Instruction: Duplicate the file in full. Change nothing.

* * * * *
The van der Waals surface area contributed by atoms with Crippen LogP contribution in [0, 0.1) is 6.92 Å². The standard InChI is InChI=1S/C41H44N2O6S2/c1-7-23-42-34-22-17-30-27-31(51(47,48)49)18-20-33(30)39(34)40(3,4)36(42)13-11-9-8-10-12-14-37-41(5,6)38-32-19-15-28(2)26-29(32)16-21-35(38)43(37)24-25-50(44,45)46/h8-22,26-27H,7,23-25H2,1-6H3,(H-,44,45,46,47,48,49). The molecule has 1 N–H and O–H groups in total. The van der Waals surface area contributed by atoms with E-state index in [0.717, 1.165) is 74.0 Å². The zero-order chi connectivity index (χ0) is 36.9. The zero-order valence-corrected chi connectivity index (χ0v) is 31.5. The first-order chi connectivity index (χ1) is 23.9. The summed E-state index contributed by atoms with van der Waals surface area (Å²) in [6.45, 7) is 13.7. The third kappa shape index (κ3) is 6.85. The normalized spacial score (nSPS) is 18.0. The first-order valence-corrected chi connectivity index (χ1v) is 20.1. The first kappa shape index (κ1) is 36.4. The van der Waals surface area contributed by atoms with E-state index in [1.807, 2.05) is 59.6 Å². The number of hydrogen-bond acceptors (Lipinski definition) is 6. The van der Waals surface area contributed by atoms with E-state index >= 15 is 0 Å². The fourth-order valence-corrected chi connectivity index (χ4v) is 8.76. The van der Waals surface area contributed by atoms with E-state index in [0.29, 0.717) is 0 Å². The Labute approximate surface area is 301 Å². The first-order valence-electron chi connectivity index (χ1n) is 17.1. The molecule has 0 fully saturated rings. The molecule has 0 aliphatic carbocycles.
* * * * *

The van der Waals surface area contributed by atoms with Crippen LogP contribution in [0, 0.1) is 6.92 Å². The standard InChI is InChI=1S/C41H44N2O6S2/c1-7-23-42-34-22-17-30-27-31(51(47,48)49)18-20-33(30)39(34)40(3,4)36(42)13-11-9-8-10-12-14-37-41(5,6)38-32-19-15-28(2)26-29(32)16-21-35(38)43(37)24-25-50(44,45)46/h8-22,26-27H,7,23-25H2,1-6H3,(H-,44,45,46,47,48,49). The molecule has 1 N–H and O–H groups in total. The van der Waals surface area contributed by atoms with E-state index in [0.717, 1.165) is 74.0 Å². The zero-order chi connectivity index (χ0) is 36.9. The zero-order valence-corrected chi connectivity index (χ0v) is 31.5. The first-order chi connectivity index (χ1) is 23.9. The summed E-state index contributed by atoms with van der Waals surface area (Å²) in [6.45, 7) is 13.7. The third kappa shape index (κ3) is 6.85. The normalized spacial score (nSPS) is 18.0. The first-order valence-corrected chi connectivity index (χ1v) is 20.1. The first kappa shape index (κ1) is 36.4. The van der Waals surface area contributed by atoms with E-state index in [1.807, 2.05) is 59.6 Å². The number of hydrogen-bond acceptors (Lipinski definition) is 6. The van der Waals surface area contributed by atoms with E-state index >= 15 is 0 Å². The fourth-order valence-corrected chi connectivity index (χ4v) is 8.76. The van der Waals surface area contributed by atoms with E-state index in [0.29, 0.717) is 0 Å². The Labute approximate surface area is 301 Å². The first-order valence-electron chi connectivity index (χ1n) is 17.1. The molecule has 0 fully saturated rings. The molecule has 0 aliphatic carbocycles.